From the gallery of internment works, the visitor exits into the far end of the large central gallery, where Wang displayed Obata’s three paintings of the devastation of Hiroshima and Nagasaki after the United States dropped the atomic bombs. Hung so that the visitor could view it in tandem with Landslide on the far back wall of the exhibition space, Devastation is reminiscent of Landslide. Instead of an intimidating swirl of mud and earth surrounding a small figural group, Devastation shows two forlorn figures, one with its head in its hands, sitting in a landscape that has already been utterly devastated by America’s bombs and abstracted in the same ochres and browns by Obata’s brush. Here again, the terrifying awesomeness of nature is matched only by humanity and its surreal capability of inflicting devastation. ShiPu Wang’s exhibition design, however, again conjures Obata’s appreciation for nature, and in turn, his belief in the ability of humanity to nurture. Next to Devastation are two other postwar works that address the devastation of Japan, Prayer and Harmony. Both were painted in 1946 after Obata read that “amid the wreckage of Hiroshima, grass was growing, and his beliefs were vindicated. Nature was already absorbing the scar tissue of war.4 It is a reminder that when Obata and his family, like thousands of other Japanese Americans, were forced to sell or lose their businesses and their properties, it was a fellow Berkeley art professor who kept many of Obata’s paintings and belongings safe during the duration of the war. Such instances of kindness and empathy may have seemed rare and insignificant in light of the atrocities that the American government inflicted both on their own citizens in the United States and on the Japanese islands with the dropping of the bombs. For Obata, however, they tangibly existed.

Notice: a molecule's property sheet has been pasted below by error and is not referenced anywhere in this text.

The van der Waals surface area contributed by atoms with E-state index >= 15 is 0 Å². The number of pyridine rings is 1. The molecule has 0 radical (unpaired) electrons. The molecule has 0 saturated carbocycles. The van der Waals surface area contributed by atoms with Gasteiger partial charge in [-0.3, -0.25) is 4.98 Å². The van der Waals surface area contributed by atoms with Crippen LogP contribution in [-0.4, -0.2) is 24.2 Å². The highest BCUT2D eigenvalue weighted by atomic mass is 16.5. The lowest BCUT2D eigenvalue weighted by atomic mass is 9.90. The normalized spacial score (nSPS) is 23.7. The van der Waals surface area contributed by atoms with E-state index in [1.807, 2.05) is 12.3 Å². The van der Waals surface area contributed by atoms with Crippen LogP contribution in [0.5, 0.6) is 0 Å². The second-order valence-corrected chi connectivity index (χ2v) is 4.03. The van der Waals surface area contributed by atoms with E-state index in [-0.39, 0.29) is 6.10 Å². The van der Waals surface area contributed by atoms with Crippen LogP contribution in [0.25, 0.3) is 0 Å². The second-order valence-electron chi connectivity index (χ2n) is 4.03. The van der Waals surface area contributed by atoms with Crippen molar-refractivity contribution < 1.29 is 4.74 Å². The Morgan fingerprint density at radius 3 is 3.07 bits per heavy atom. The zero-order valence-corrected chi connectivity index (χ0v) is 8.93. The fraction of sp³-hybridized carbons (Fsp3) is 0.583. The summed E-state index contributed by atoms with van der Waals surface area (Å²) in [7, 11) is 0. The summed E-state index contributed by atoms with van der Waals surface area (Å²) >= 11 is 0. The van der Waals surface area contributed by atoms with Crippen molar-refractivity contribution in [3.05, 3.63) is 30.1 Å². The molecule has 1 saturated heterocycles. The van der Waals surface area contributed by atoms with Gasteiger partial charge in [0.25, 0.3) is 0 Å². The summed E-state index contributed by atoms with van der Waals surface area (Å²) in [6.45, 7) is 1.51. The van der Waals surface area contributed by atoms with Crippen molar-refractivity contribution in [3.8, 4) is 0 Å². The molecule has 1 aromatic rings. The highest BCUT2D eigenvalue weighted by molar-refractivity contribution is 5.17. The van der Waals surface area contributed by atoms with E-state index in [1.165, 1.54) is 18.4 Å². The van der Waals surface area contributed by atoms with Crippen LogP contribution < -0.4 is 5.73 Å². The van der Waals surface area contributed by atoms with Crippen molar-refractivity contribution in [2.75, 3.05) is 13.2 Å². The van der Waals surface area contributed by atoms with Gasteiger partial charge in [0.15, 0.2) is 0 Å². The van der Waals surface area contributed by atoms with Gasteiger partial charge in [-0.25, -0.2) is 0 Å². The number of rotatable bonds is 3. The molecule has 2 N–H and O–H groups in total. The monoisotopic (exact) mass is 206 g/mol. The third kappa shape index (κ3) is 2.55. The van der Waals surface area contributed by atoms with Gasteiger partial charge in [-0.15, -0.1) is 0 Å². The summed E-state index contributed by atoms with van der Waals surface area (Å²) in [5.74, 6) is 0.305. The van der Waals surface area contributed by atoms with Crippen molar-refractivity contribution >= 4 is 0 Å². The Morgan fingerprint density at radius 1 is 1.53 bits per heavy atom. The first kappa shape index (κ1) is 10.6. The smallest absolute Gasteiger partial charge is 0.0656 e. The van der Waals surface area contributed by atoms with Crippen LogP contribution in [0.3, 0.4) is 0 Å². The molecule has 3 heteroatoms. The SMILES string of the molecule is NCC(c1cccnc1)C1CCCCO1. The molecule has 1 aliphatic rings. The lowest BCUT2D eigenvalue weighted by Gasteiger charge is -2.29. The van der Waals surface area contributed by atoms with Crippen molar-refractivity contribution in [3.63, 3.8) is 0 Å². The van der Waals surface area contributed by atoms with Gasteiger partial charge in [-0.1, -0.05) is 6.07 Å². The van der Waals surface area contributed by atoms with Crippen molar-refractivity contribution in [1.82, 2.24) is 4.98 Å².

The visual paradox between nature and culture, destruction and nurture, and compassion and cruelty are the primary themes that appear throughout the entire exhibition. While racial tension certainly exists as an undercurrent throughout Obata’s life and the lives of Asian Americans at this time, the exhibition and its title make evident and insistently name Obata as an American and a modern artist in the tradition of Western art; his status as both ought to be understood and accepted as a given. In that light, the opportunity to consider Obata as a major artist within the canon of American art, and more widely within the dominant canon of Western art and art history, and therefore deserving of a traditional retrospective, is what makes this exhibition revolutionary. The exhibition simply offers a unique body of work by one of the great American modern artists.

Cite this article: Michelle Yee, review of Chiura Obata: An American Modern, Utah Museum of Fine Arts, Panorama: Journal of the Association of Historians of American Art 5, no. 2 (Fall 2019),

PDF: Yee, review of Chiura Obata



  1. ShiPu Wang, “Introduction,” in ShiPu Wang, ed. Chiura Obata: An American Modern, exh. cat. Oakland: University of California Press, 12.
  2. Wang, Chiura Obata, 10.
  3. Wang, Chiura Obata, 11.
  4. Obata exhibition text, republished in Wang, Chiura Obata, 114.

About the Author(s): Michelle Yee is a PhD candidate in the History of Art and Visual Culture at the University of California, Santa Cruz